Want proof times are changing? A boy recently told me he couldn’t read scripture because his phone was dead.
How is technology changing the way you relate to your Bible?
Two feet from where I’m sitting right now, I have a copy of the Holy Bible. It’s a nice copy, too, NIV, red leather bound with gold printing. Nothing too fancy — my good Bibles are in places I use them more — but functional nonetheless.
I rarely use it.
Instead, I’m far more likely to leave it on the shelf and access the Bible electronically. Google makes it easy to either look up a particular passage I know the address for, or to search for a verse if I can’t remember where it’s found. It’s easier and more convenient than pulling the print version of the shelf.
I’ve sat in my Bible study group with my Bible in my lap, reading scripture on my iPhone. At times, I’ve got both going at the same time; my Bible open to the chapter we’re reading, my iPhone searching for passages elsewhere I think relate, flipping between translations to make sure the connotation is what I’m looking for.
And I want more. I want to be able to read a verse, look up what a word is in Greek, and determine if it’s the same word used elsewhere all from my phone, and then read commentary on the verse to see how it lines up with what I just read. I want to click on a verse in Matthew, and find the corresponding passages in the other Gospels. I want to read an epistle, and go immediately to what Paul says about the same subject in other letters.
In fact, all those things change the way people think about the Bible. It’s hard today to really comprehend the idea of a Bible without chapter and verse distinctions. It’s very natural to us to pull one verse out of a passage and use it separately, as if, because it has its own address, it’s a self-contained entity. I’ve been working for the last couple of years to break myself out of that mindset — to focus more on the narrative than the excerpt, to never take a verse, regardless of where I see it, as many anything until I’ve read the context that it’s in.
Electronic versions of the Bible have the potential to make that challenge much easier or much harder. On the one hand, it’s now easier than ever to pull verses out of context and deal with them individually. I can e-mail or tweet a verse by itself with just a few keystrokes, and broadcast it without its context. Never has it been easier to share scripture out of context than it is today.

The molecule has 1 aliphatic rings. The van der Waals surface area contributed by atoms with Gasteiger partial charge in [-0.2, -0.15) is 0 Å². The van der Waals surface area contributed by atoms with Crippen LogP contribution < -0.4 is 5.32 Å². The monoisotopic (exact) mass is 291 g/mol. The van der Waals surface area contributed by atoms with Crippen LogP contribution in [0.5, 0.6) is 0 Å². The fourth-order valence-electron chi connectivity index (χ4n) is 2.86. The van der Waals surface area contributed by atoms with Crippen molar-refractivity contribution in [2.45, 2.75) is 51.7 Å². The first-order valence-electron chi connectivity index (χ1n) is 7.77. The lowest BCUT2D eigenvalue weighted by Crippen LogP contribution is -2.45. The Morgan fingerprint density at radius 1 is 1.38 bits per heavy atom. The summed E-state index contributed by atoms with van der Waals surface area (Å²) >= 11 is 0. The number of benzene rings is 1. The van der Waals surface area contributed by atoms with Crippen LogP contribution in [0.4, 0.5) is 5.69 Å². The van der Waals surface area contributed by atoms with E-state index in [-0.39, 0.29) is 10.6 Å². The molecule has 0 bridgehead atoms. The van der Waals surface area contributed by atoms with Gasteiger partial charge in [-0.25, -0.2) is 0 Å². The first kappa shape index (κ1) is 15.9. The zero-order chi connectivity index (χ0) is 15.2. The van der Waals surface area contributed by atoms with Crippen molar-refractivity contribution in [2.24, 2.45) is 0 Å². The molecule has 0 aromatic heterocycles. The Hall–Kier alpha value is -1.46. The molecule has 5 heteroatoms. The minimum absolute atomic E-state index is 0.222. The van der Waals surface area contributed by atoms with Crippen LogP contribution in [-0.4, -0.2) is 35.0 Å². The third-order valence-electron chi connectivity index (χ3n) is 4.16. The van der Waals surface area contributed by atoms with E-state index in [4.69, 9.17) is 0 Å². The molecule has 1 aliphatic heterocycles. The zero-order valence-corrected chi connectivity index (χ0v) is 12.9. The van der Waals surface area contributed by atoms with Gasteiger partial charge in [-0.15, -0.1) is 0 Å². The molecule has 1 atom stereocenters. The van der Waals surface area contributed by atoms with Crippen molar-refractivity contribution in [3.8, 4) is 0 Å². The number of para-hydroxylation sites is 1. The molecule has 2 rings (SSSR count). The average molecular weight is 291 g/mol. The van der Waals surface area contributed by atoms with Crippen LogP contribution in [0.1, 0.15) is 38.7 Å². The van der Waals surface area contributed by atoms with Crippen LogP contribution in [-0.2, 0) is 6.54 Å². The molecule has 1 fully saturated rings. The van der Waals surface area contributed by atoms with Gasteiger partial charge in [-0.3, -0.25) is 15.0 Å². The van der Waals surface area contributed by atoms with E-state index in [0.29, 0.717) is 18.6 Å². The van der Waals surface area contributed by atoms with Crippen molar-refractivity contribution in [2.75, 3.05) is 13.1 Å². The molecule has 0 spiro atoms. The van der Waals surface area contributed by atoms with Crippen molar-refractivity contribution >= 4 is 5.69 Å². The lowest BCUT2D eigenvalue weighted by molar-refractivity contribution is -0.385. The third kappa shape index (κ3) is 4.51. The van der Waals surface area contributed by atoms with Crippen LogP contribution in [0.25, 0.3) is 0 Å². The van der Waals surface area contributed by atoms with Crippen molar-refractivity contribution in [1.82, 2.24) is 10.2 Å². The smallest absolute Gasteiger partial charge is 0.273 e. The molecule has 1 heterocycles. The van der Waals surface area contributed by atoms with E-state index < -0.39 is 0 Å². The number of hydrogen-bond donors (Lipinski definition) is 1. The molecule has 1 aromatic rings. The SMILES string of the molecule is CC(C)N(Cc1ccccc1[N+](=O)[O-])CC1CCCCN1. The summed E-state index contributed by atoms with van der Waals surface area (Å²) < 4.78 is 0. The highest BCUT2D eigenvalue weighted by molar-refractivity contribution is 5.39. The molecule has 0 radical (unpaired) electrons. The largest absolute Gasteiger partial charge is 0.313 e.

On the other hand, it’s easier than ever to deal with the Bible as a whole. Right or wrong, you can Google the Bible now, finding things in it that you might otherwise have missed. It’s easier now to look at the microcosm of a verse, but it’s also easier to look at the macrocosm of the Bible as a whole. It’s easier than ever to take the whole Bible with you wherever you are.
The Bible is changing. And while that may sound sacrilegious; it’s still within spec. This change, like translations and like the printing press, was anticipated by God when He inspired scripture to begin with.
I said earlier that the title “Bible 2.0” wasn’t entirely accurate. But it’s not entirely inaccurate either. This may not be a second iteration of the Bible, but it is the Bible in a Web 2.0 world. It’s the Bible in a world that’s interactive, that’s accessible, that’s peer-to-peer, that’s dynamic. We live in a world where the published world is no longer dead, but living, growing, interacting information. The Bible has always been a living book. Technology is finally catching up with it.
What does that mean for you? How does technology change the way you read the Bible? What electronic tools do you use to interface with it? What would you like technology to allow you to do? How does technology change the way you share scripture? How does technology change the way you share God?